Despite many dark days through March and April, we are getting ready to crown a champion for the 2020 NRL season – and that simple fact should excite more than just Storm and Panthers fans.
The best two teams all year will take their rightful place in the decider. The road here has been anything but smooth for Melbourne, while Penrith’s ride to the NRL Grand Final has been historic.
Let’s relive how they earned a shot at the title.
Storm 3010 Raiders
The Melbourne Storm have now won 20 straight games in Queensland dating back to 2017, and this performance might have been their finest in that time.
The Queensland government didn’t allow the Canberra Raiders to fly in the day before to better prepare, and it left them extremely vulnerable to a blitzkrieg.
Before the Raiders even had a chance to get into the contest, they’d been blown off the park.
Everything Jahrome Hughes touched turned to gold. He could live to be 120 years old and wouldn’t produce a performance like that again.
Kenny Bromwich was sensational down the left edge early, causing the Raiders all sorts of problems as the Storm ran around them with ease.
The Storm pack overall did a sensational job to belt Canberra into submission, and it allowed the back three of Ryan Papenhuyzen, Suiliasi Vunivalu and Josh Addo-Carr to run amok.
The kicking of the indefatigable Cameron Smith drove the Green Machine mad and ensured they were coming off their line all night.
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To see the Storm put in this kind of performance against an outstanding Raiders team only whets the appetite for their clash with a young and hungry Penrith outfit in the big dance.
Sadly for Canberra, it was a rough end to what was a terrific season.
They’ve had to deal with playing home games in Sydney for a period, which meant bus and plane travel on game day, as well as hitting the midway point of the season with a laundry-list of injuries to key players.
The emergence of Tom Starling and Hudson Young helped fill the void left by Josh Hodgson, Corey Horsburgh and Emre Guler, meaning they now have fantastic depth for 2021 and look well stocked for another premiership challenge.
What happened between Canberra and Suncorp Stadium on the plane is anyone’s guess, but one can only imagine how much they will burn over the offseason after coming so close for a third time in five seasons.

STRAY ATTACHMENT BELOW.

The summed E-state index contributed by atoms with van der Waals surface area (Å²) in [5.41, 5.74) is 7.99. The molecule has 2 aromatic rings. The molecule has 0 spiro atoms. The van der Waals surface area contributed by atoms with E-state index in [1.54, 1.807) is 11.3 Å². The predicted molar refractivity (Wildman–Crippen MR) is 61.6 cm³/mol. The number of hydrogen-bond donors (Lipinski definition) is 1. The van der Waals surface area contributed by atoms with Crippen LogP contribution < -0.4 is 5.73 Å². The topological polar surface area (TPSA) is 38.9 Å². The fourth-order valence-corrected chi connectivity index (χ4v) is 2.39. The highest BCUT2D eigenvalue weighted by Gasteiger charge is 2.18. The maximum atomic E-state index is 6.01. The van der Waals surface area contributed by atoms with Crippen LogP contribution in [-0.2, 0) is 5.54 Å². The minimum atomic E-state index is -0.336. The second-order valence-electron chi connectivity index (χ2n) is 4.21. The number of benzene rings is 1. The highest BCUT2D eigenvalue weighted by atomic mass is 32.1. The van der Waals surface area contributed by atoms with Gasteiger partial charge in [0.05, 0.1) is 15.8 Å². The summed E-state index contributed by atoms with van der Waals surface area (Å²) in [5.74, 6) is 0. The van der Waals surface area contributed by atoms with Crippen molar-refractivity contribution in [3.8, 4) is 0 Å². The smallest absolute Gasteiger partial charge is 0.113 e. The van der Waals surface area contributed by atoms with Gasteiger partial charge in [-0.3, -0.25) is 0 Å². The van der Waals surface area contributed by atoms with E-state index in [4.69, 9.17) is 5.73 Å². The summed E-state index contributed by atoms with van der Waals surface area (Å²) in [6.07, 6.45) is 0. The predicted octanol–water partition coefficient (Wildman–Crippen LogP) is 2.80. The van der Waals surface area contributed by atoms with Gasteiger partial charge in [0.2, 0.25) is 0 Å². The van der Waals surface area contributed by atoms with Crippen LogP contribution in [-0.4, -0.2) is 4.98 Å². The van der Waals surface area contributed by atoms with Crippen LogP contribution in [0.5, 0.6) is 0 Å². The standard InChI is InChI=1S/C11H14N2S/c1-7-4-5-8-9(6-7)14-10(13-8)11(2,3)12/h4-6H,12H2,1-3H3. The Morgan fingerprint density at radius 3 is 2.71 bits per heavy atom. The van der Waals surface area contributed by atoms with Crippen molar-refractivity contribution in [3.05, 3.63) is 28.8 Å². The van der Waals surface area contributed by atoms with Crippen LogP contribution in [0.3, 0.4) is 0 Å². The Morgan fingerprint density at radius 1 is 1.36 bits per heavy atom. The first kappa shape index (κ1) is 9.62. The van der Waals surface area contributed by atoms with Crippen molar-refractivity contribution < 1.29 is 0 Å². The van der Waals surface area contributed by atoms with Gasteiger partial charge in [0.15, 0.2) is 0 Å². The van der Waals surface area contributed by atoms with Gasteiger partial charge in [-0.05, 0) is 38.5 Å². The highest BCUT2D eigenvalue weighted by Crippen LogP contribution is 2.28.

Jesse Bromwich scoring first was the you-know-what in the punch bowl, meaning NRL bookmakers went home with plenty of cash, but the Storm 13+ margin was a popular thought among the punters.
Panthers 2016 Rabbitohs
We thought in the lead up to this game that the Penrith Panthers would need to score 30 points to feel safe against Souths, and if they’d not butchered so many clear scoring chances, it wouldn’t have come down to the boot of Nathan Cleary to be the difference.
It was three tries all in a game Penrith dominated, and Rabbitohs fans will spend the summer asking themselves, “What if Adam Reynolds had got his foot behind the line to kick the 40/20 with six minutes to go?”
It’s thoughts like that which drive not only fans insane, but those on the field who experienced it.
For Souths to go through it on a night where they lost a third consecutive preliminary final makes it all the more heartbreaking.
Despite a few flaws, this game was an unreal contest from start to finish.
The Rabbitohs produced their gutsiest performance of the season to take the game down to the last seconds when they had no right to, but Penrith did just enough to hold on and extend their winning streak to 17 games.
While Souths were valiant until the end, Wayne Bennett may regret starting Cameron Murray at right centre, which led to the Panthers attacking that side in the first half and regularly opening them up.
Jed Cartwright showed once he came onto the field that he was much better suited to that role, and perhaps the coaching staff will feel they should have trusted their first decision to start Cartwright instead of changing the lineup last minute.
Penrith will be encouraged by the fact they won despite wasting a ton of chances, meaning their entire preparation for the decider will be based around execution in attack.
They also will sleep easy knowing they have the mental strength to defend the line for long periods and the physical power to dominate anyone in front of them.
Nathan Cleary was exceptional on the night and showed why he was the favourite for the Dally M Medal, kicking the Rabbitohs to a slow death and forcing them to come off their line all night.
He also had a few nice touches where he challenged the line and created plenty of space for Jarome Luai (who was sensational again) on the left to do his thing.
The Panthers forwards were outstanding all night and will be buoyed by the return of Viliame Kikau, who will make their left edge even more damaging and will be one of the favourites to score the first try in the NRL 2020 Grand Final.
Our half-time/full-time prediction for Penrith was a winner at $1.83. Considering we were a bit cautious about the -6 start they were given, you’ll take that every day of the week.
Penrith are just one win away from completing one of the greatest seasons in rugby league history, but they will have to go through Cam Smith in what could be his final game.
In what’s been a rubbish 2020 for a number of reasons, footy fans can’t ask for a much better way to finish the season.
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